The beauty of brokenness

We mostly try to avoid wounds but there is an opportunity wounds reveal that transcends what could possibly have ensued had you never been broken. There is a reason Christ emphasizes again and again that he was dead and is now alive. It is as though the biggest thing about Him is that He died and that is where the hosts of darkness miscalculated. For them, brokenness is terminal but in truth, brokenness opens new vistas of glory.

Christ’s death, Christ’s sacrifice on the cross was a mortal wound that raised many to glory because God capitalizes on wounds to reveal what we can only describe as redeeming grace, simply because we lack words for it. It transcends redemption in the ordinary sense. Even the Angels are stunned, as Peter tells us. There is a glory that would never have been known to the universe and its inhabitants had Adam not fallen.

This timeless truth was manifested in Jesus Christ’s sacrifice on the cross. God switches to a higher gear when He meets brokenness. Christ does not restore us to where we were before the fall but far beyond our original estate. When God meets brokenness, you become grateful that you were broken and wounded. Your story becomes not one in which you thrive in spite of your brokenness but one in which you thrive in greater measure, because you were broken. Just as for want of a better way of putting it, Christ parades His wounds for all to see for eternity, your wounds no longer become something to hide or be ashamed of but something to celebrate. They become your testimony, your qualification, your barge of honor.

“You are worthy to take the scroll and to open its seals, because you were slain…” sang the four beasts and twenty four elders. And “worthy is the lamb that was slain…” said the Angels. He is worthy because He was slain, because He was bruised, because He was broken. His brokenness not just His Sonship, is what earned Him the right to mediate between God and man.

If you are wounded or incapacitated in any way, you should celebrate, as it is written, “sing O barren for more are your children” even if they are yet to arrive.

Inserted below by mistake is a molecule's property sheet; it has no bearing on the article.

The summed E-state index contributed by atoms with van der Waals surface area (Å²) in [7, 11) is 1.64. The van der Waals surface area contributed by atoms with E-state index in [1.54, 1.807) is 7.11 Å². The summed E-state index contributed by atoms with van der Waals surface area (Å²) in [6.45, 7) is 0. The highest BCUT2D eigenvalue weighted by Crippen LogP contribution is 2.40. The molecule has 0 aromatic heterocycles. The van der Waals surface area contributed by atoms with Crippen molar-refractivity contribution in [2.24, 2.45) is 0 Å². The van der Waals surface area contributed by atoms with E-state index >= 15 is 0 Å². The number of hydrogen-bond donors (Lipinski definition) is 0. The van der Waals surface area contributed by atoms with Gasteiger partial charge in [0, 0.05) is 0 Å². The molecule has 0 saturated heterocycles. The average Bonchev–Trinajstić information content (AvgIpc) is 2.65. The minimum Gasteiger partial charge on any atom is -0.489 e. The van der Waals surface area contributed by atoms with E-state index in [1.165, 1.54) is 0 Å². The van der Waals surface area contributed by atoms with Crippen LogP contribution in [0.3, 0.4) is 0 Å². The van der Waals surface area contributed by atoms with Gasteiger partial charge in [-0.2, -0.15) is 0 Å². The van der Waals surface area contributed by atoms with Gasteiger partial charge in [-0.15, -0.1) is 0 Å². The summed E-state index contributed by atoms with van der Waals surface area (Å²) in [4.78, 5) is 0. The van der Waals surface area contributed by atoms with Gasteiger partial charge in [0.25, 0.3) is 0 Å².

When Grace meets your brokenness, you are not merely restored. You become much better for having been broken. Christ shows up in Revelation as a slain Lamb, not by accident but for a reason. Being slain, being wounded, being broken opens the door to a grace that not only overwhelms brokenness but like a master artist, transforms brokenness into such beauty that would have remained hidden had you not been broken.

This truth is hidden in Jesus’ statement to Paul, “my strength is made perfect in weakness.” Paul went on to say something only a man with deep understanding of this mystery says, “I would much rather therefore glory in my weaknesses for when I am weak, then am I strong.” Why? My weakness is not compensated for by strength on my level but overcompensated by an order of strength that infinitely transcends human capability.

If your wounds or deficiencies limit or stop you, then you have not met Grace. When you meet Grace, they become the reason you actually thrive in greater measure than you would have had you not been broken, had you been capable.

This is Grace and it is the biggest thing about Christ, the most fathomless thing about God. The One thing that keeps me forever in awe of the One with whom we have to do. This, like every blog post here is not written from my head. This is my very experience, my story, my song.

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